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Different Types of Potatoes - Blue Potato, Red Sangria, Yukon Gold, and Fingerling Potatoes

Updated on October 20, 2015
Different types of potatoes
Different types of potatoes | Source

Varieties of Potatoes

What are the different types of potatoes?

Potatoes are one of the world's most important food crops, with literally hundreds of varieties all over the world. While, this hub doesn't document every single variety of potato, it does take a look at a few of the more popular varieties, as well as, some of the not so well known varieties of potatoes.

Potatoes come in a wide range of colors, textures, and sizes. Potato growers typically classify potatoes into three types: First Early, Midcrop, and Main Crop, based on when in the season they are planted and harvested.

Yukon Gold Potato
Yukon Gold Potato | Source

Yukon Gold Potatoes

The Yukon Gold Potato is classified as a "First Early" potato and is one of the more common potatoes found in your major grocery retailer store.

The Yukon Gold Potato is one of the larger sized potatoes, with thin yellowish or golden skin, and a brighter yellow flesh. The Yukon Gold potato tends to be sweeter, almost buttery in flavor.

How to Cook a Yukon Gold Potato

The Yukon Gold Potato is one of the more versatile varieties of potato and can be boiled, baked, fried, roasted, or grilled. Because of its versatility it can be substituted for any recipe calling for a traditional white potato.

Russian Banana Fingerling Potato

Russian Banana Fingerling Potato
Russian Banana Fingerling Potato | Source

Fingerling Potatoes

What is a Fingerling Potato?

Fingerling potatoes get their name from their finger-like shapes and their small size. They are part of the Heritage potato family. Some people confuse Fingerling Potatoes with New Potatoes because of their small size, but New Potatoes are potatoes that are picked early before they are fully mature. Fingerling Potatoes are a small size when they are fully matured.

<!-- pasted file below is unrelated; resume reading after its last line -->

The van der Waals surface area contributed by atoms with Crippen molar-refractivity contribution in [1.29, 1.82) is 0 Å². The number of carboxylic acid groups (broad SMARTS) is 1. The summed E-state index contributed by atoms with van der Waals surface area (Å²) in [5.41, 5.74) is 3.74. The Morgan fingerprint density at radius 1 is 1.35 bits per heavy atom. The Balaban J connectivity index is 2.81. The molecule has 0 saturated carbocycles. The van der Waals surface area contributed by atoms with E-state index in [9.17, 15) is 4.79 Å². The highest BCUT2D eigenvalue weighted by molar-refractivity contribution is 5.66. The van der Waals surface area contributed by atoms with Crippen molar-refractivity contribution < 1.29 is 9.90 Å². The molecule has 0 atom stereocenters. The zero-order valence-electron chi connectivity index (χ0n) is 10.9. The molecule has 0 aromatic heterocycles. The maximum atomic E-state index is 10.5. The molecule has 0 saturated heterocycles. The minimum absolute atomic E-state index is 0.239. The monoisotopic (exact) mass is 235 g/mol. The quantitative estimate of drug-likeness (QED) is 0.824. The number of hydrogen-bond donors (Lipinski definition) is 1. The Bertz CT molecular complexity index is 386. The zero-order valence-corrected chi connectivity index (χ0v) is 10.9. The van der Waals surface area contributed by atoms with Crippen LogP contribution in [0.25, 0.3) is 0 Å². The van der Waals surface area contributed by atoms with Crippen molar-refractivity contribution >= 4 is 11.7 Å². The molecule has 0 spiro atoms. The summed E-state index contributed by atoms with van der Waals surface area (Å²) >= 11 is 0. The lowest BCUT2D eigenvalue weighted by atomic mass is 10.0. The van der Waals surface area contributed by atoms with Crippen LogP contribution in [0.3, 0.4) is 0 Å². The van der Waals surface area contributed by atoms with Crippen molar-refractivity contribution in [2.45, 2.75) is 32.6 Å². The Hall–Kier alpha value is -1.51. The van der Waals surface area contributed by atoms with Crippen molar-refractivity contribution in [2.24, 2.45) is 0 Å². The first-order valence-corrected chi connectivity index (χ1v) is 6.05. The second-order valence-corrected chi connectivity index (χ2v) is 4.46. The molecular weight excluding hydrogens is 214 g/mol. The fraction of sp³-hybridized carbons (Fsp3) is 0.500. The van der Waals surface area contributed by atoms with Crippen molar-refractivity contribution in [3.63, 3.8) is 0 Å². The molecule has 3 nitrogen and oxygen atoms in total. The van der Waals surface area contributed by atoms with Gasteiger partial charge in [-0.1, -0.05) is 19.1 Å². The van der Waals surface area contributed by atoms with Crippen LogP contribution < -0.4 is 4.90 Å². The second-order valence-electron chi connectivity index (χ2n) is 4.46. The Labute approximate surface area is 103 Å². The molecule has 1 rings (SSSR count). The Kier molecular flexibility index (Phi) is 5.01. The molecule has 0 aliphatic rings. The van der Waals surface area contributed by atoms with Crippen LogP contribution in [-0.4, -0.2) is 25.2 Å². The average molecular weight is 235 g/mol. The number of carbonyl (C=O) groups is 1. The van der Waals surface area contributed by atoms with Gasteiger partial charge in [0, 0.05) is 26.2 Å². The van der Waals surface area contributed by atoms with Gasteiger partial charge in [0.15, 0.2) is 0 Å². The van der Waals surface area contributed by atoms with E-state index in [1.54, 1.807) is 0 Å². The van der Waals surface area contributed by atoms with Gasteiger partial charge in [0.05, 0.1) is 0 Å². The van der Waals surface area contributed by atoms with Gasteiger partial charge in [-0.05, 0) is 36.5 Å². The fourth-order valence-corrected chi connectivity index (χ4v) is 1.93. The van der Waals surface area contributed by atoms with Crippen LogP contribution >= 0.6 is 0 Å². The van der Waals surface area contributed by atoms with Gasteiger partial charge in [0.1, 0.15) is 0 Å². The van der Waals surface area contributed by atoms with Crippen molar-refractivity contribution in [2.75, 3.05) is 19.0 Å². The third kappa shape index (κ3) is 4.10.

Type of Fingerling Potato

The Russian Banana is one of the more popular Fingerling Potatoes, partly because they are resistant to scab. The Russian Banana Fingerling Potato is a smaller variety of fingerling potato and a slightly nutty flavor when cooked.

How to cook a fingerling potato

Fingerling potatoes are best boiled, baked, or roasted.

Picture of all blue potato
Picture of all blue potato | Source

All Blue Potatoes

The All Blue Potato is one of the best varieties of blue potatoes. It has, both, a deep purple flesh and skin color. It gets its color from anthocyanin, which is an antioxidant.

The blue potatoes are a Main Crop variety, which is planted later in the season. The All Blue Potato has a smooth texture and a rich flavor, and stores very well.

How to Cook Blue Potatoes?

Blue potatoes are perfect for mashing and make great potato salad, not only for their flavor but for their vibrant unique coloring.

Red Sangria Potato
Red Sangria Potato | Source

Red Sangria Potato

The Red Sangria Potato is another variety of potato that is classified as a "first early" potato because it is planted and harvested in early spring. The Red Sangria potato provides a decent size yield and also stores very well.

The Red Sangria potato is a red skin and a pure white flesh.

How to cook Red Potatoes?

The Red Sangria potato and other red-skinned potatoes are best cooked boiled or made into potato salad.


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    • twitteringbird profile image

      twitteringbird 5 years ago from Kerala, India

      Nice hub , we are getting only Yukon gold potatoes only. interesting to see other types also.

    • Novel Treasure profile image

      Novel Treasure 5 years ago from US

      I've actually heard of the King Edward variety though I don't think we have it in the states. I'd love to trade recipe an beggar knowledge across the pond.

    • Imogen French profile image

      Imogen French 5 years ago from Southwest England

      We don't get any of these varieties in the UK, so it's interesting to see what else is out there - I have never even heard of a blue potato before! I guess, like you say, there are hundreds of different varieties that are suited to different climates, locations and regional tastes.

      We grow Foremost or Charlotte potatoes for new or early varieties, Pink Fir Apple as an interesting and tasty second early (they look like a pink version of your fingerling potatoes), and King Edwards, Maris Piper or red Desiree potatoes as our maincrop.